2. Child sex abuse has existed long before the internet so to suggest that banning a half dozen web sites will prevent it is silly. Empowering children is the way to end it but that’s a lot more work.

  3. These bastards are amazing. How can they feel so secure in their positions when governments around them have been under attack and have fallen? Maybe it’s because the Lebanese government is so naturally fractured that the MPs and the government trust that they’ll always be balanced against each other – that people in Lebanon will never have any other choice than the hypocritical and corrupt families who rule the country.

  4. Pornography is addictive and destructive not just to the children but to the addicts and their families/friends, Its a multimillion trade involved with other vices such as drugs, violence and sex enhancing tools/drugs and any efforts to curtail it is good enough. It corrupts morals leading to destruction of individuals and communities. A government safeguarding its peoples against such should be commended

  5. It seems to me that the biggest ‘missing’ element of all this is education. Perhaps fear of the unknown is behind such strange decisions, but an increased awareness of all related topics can only help, not hinder, the essential need to keep our children safe, wherever they may be. A very interesting post, I enjoyed reading it.

  6. Fantastic post. Though I am new at WordPress it’s posts like these that inspire me to write more. I hope you can take some time and go through my blog. It’s new but your critique can help me hone my art too. 🙂 PS: Rules and bans are meant to be broken. What is actually needed is proper education and an effective judicial and legislative structure for swift dissemination of justice. What we however get are morally corrupt and inept governments who can titillate themselves by taking actions that merely serve as eyewash while they can continue to suck away from the honest taxpayers funds.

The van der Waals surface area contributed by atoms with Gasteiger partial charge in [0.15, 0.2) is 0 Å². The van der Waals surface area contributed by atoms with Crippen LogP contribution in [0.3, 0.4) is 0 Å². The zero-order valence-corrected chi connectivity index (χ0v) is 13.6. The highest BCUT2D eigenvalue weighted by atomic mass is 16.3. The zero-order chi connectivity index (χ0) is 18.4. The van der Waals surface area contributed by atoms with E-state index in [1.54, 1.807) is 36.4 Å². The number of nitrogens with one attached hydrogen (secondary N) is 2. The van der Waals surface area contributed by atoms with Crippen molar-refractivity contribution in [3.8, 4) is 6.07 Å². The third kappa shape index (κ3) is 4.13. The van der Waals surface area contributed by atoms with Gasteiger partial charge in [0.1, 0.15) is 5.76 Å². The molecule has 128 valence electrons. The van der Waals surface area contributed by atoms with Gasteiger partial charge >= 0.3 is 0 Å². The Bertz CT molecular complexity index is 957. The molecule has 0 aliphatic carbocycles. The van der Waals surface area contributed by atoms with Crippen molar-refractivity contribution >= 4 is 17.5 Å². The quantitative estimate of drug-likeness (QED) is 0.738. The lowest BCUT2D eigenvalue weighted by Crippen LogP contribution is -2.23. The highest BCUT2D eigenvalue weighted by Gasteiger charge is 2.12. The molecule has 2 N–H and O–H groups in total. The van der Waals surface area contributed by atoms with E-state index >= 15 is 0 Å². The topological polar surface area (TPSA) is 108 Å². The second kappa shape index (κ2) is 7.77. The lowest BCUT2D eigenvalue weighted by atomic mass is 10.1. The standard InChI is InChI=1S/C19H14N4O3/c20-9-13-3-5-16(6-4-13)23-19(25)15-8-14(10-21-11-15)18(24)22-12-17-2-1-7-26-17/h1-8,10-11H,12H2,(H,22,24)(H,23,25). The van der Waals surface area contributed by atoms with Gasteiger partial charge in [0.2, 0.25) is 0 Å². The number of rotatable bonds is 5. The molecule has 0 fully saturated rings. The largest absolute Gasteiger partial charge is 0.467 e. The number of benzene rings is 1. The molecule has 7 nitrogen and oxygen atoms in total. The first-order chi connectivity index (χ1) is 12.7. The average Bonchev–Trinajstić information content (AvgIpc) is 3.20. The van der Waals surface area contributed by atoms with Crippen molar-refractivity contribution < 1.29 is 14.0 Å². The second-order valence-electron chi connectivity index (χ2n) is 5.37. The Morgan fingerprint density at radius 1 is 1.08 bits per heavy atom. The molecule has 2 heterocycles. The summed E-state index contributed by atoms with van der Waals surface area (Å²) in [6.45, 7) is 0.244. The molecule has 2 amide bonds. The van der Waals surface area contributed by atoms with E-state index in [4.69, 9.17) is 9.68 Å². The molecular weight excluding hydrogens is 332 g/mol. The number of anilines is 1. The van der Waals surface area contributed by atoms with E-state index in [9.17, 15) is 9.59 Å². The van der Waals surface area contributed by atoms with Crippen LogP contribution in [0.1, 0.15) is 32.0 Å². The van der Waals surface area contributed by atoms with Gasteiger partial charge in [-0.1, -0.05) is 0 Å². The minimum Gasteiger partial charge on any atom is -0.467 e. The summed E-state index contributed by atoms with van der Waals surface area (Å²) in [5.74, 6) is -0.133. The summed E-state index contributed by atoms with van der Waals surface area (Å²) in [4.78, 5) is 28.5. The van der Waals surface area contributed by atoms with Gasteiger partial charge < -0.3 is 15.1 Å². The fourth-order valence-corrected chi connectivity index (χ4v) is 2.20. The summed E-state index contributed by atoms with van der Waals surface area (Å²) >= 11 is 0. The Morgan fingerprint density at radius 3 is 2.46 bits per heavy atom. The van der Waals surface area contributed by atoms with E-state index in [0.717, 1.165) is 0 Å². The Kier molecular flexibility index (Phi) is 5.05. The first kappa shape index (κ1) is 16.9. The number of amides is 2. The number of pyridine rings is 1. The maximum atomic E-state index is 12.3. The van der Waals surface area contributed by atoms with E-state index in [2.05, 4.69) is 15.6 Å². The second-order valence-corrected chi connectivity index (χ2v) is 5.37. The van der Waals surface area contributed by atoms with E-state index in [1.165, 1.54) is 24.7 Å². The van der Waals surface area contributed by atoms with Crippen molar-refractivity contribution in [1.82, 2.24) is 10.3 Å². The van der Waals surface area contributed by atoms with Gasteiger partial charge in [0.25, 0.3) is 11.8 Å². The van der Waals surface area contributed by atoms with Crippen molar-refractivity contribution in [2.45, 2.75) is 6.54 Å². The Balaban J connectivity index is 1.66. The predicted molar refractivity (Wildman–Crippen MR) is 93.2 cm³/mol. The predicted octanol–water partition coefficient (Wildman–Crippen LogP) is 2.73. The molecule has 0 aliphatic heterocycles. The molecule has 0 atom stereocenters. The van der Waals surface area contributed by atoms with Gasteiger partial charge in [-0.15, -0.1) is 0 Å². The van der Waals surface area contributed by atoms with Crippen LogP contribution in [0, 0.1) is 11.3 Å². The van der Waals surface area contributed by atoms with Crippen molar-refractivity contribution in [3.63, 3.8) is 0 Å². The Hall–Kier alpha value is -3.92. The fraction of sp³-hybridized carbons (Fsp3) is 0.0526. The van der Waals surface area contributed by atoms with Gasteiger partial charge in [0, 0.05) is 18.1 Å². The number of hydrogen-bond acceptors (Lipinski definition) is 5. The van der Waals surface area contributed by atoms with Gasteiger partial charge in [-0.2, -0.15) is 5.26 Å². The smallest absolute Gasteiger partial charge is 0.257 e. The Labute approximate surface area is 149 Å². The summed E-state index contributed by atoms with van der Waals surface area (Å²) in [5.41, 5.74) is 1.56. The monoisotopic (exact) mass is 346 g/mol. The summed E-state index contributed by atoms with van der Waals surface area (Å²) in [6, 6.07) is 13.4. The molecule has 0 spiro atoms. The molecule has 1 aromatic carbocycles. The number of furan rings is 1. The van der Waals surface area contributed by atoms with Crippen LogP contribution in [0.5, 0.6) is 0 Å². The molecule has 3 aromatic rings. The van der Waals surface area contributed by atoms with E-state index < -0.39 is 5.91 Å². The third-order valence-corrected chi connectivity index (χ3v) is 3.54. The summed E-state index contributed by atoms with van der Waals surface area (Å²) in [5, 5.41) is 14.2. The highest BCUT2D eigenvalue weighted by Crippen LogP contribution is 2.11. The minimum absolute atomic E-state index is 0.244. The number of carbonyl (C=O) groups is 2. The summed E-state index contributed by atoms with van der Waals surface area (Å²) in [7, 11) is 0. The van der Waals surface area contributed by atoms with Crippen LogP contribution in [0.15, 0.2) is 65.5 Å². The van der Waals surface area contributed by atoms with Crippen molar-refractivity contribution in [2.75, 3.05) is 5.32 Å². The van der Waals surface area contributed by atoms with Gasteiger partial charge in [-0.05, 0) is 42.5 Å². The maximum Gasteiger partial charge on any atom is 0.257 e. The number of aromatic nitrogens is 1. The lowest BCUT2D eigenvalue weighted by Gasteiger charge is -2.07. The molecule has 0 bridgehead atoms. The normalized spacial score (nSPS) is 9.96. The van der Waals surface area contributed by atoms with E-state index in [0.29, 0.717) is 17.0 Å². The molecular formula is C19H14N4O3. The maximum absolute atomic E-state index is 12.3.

7. porn sites and north korean sites are also blocked here in south korea. the government deems them ‘unwholesome influences’. er… 22nd century dystopia coming right up !!

  8. I’m a medical student .

    Porn industry is the most cursed industry. They make money by selling their bodies I don’t know what satisfaction they will get after selling their own bodies. Some say that it’s because of their poverty they turn into such industry ” are there any other options available ” then why porn, I don’t know.  Watching porn is similar to prostitution. I’m a Christian I have read Bible several times and sacred books of other religions None supports prostitution or porn. Genitals r created for reproduction and not for abusing. Abusing one’s own body is a sin. Porn sites should be banned and prostitution should also be banned. Some famous movies including movies that have got Oscar awards there are soft core or hard core sex scenes in it. Now a days movies can’t be watched with family so much of abusive words sex scenes

    Porn stars r respected and worshipped by our society  shame

    What do you think abt

    1 banning porn sites

    2 banning prostitution

    3 banning of mini skirts in schools and colleges

    4 banning of cheer girls in cricket and football

    5 banning of adult porn magazines

    Plz share your ideas